How do chapati and puri differ?
Indian flatbread: chapati, puri or naan
In India there was almost always one of the Indian flatbread variants: chapati, puri or naan. I would like to explain the differences to you and of course I will tell you my recipes first hand from India:
Chapati / roti
Chapati is the most commonly made bread in all of India. It is flaky and mild and goes wonderfully with all of the herbs and spices in the main course. The art of making rotis is getting the dough right and rolling perfectly round slices that can be toasted. Many young girls in India who are only seven or eight years old start out in the kitchen helping their mothers by making rotis. I saw how some girls made them and told them there in India that the rotis are all plastered together in just one evening!
Warning: do not use normal wheat flour!
450 g wholemeal flour or atta
2 teaspoons of sunflower oil
Ghee for brushing as desired
- Mix the flour with the oil in a bowl. Use your fingers to mix a smooth batter with warm water. The dough is best in a food processor for 5-15 minutes or knead by hand, the more you knead the dough, the softer the rotis will be.
- Divide the batter into portions the size of a lime. Brush with flour, shape into a ball in the palm of your hand and flatten slightly.
- If necessary, numb the work surface with flour and roll out the dough into flat discs with a diameter of 10 cm.
- Heat a pan without fat, put in the first bread and fry on both sides (1-2 minutes in total) until the flatbread gets the typical brown spots. Press down again and again with a spatula or a kitchen towel so that the bread bubbles.
- Remove the roti from the pan and smear ghee or oil on them. Keep them warm, e.g. wrapped in aluminum foil.
Puri - Puffed deep fried flatbread
Puri (eng. Poories) are deep-fried and therefore rich in taste (and calories!). They are served at weddings or banquets and are sometimes flavored or filled with spices and herbs. They are often served with fresh mago puree or with a yogurt-based pudding called shrikhand and this is quite common in India - in a traditional meal the sweetness is always part of a main meal.
300 g whole wheat flour and something to numb
Sunflower oil for frying
150 ml of lukewarm water
- Mix the flour, 1 tablespoon of oil and the warm water to form a stiff dough. Depending on the quality of the flour, you may need a little less or more water than the stated amount. Divide the batter into balls the size of a large cherry. Smear your palms with oil and smooth each ball.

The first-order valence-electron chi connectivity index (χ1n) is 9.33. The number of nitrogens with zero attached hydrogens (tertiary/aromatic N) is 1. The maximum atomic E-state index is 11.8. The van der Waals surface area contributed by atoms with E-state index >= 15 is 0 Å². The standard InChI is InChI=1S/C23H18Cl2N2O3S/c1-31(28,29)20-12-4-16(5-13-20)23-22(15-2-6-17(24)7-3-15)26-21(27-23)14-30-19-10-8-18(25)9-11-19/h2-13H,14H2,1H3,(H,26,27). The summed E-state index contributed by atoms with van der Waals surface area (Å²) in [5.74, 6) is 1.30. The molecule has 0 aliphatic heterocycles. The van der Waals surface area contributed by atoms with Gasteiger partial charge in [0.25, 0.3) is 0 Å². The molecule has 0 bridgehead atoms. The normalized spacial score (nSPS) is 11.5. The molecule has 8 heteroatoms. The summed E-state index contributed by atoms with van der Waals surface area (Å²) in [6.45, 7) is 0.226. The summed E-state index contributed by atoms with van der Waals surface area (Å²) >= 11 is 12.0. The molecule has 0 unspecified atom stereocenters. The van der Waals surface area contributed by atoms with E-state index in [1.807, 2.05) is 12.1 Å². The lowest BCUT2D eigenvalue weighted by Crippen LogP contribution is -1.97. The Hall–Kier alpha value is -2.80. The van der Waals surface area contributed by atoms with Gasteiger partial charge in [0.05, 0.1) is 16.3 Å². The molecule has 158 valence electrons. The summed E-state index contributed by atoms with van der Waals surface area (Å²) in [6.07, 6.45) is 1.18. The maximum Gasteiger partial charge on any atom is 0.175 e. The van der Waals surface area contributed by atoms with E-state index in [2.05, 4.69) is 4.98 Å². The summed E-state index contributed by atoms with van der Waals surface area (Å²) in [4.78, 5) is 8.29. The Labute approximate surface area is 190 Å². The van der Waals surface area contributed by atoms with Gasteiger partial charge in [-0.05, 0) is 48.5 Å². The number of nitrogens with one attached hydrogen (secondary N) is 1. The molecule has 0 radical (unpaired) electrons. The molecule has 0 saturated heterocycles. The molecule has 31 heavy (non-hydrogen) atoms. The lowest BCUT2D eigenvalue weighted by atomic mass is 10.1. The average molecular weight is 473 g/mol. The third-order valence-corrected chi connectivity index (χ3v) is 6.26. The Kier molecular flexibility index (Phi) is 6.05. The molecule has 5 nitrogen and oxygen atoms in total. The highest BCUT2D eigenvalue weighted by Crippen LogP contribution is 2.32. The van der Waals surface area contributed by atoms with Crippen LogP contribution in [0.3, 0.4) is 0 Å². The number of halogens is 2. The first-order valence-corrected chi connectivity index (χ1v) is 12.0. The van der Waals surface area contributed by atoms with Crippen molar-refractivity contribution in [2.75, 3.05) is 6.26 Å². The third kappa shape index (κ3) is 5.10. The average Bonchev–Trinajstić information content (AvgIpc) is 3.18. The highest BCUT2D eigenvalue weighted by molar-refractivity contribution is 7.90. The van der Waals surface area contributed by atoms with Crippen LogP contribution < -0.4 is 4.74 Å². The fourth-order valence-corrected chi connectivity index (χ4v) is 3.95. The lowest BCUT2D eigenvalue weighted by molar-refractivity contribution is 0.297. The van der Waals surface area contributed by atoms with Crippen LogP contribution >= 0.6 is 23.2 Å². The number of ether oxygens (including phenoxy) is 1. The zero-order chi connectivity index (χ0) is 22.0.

- Heat the oil in a deep frypan. Roll each ball of dough into flat discs 2 cm in diameter on a floured work surface.
- Carefully place the slice in the hot oil and press down with the back of a slotted spoon until it is puffed and golden. Turn over and cook for another minute. It only puffs up when the oil is hot enough and the disc is submerged. Dig out with a slotted spoon and drain on absorbent paper.
Naan - gluten free
The main difference to other flatbreads, such as chapati or puri, are the dough ingredients: Naan is made from leavened dough. Yogurt and yeast are typical ingredients that are used in the dough. Naan is quick and easy to make yourself and it tastes great!
400 g rice flour
1 pack of dry yeast
1 pinch of baking soda or ½ teaspoon baking powder (gluten-free)
1 tablespoon salt 1 teaspoon sugar
200 g Greek yogurt
1 tbsp apple cider vinegar
10 g of ground psyllium husks
approx. 100 ml warm milk
4 cloves of garlic grated
some olive oil
- Mix psyllium husks with approx. 150 ml of warm water until lump-free and allow to soak for approx. 5-10 minutes.
- Mix together rice flour, salt, dry yeast, sugar and baking soda or baking powder, add yogurt, apple cider vinegar, warm milk, psyllium jelly and knead everything well. Cover and let rest for approx. 2 hours.
- Drizzle the dough a little with olive oil. Oil your hands and knead the dough again briefly. Shape the dough into 6 equal balls and shape them into an oval shape with your hands on a floured work surface.
- Peel and grate the garlic. Finely chop the coriander. Spread garlic and coriander on each naan.
- Now fry the flatbreads on a non-oiled pan until golden brown on one side, then place them on a baking sheet lined with baking paper.
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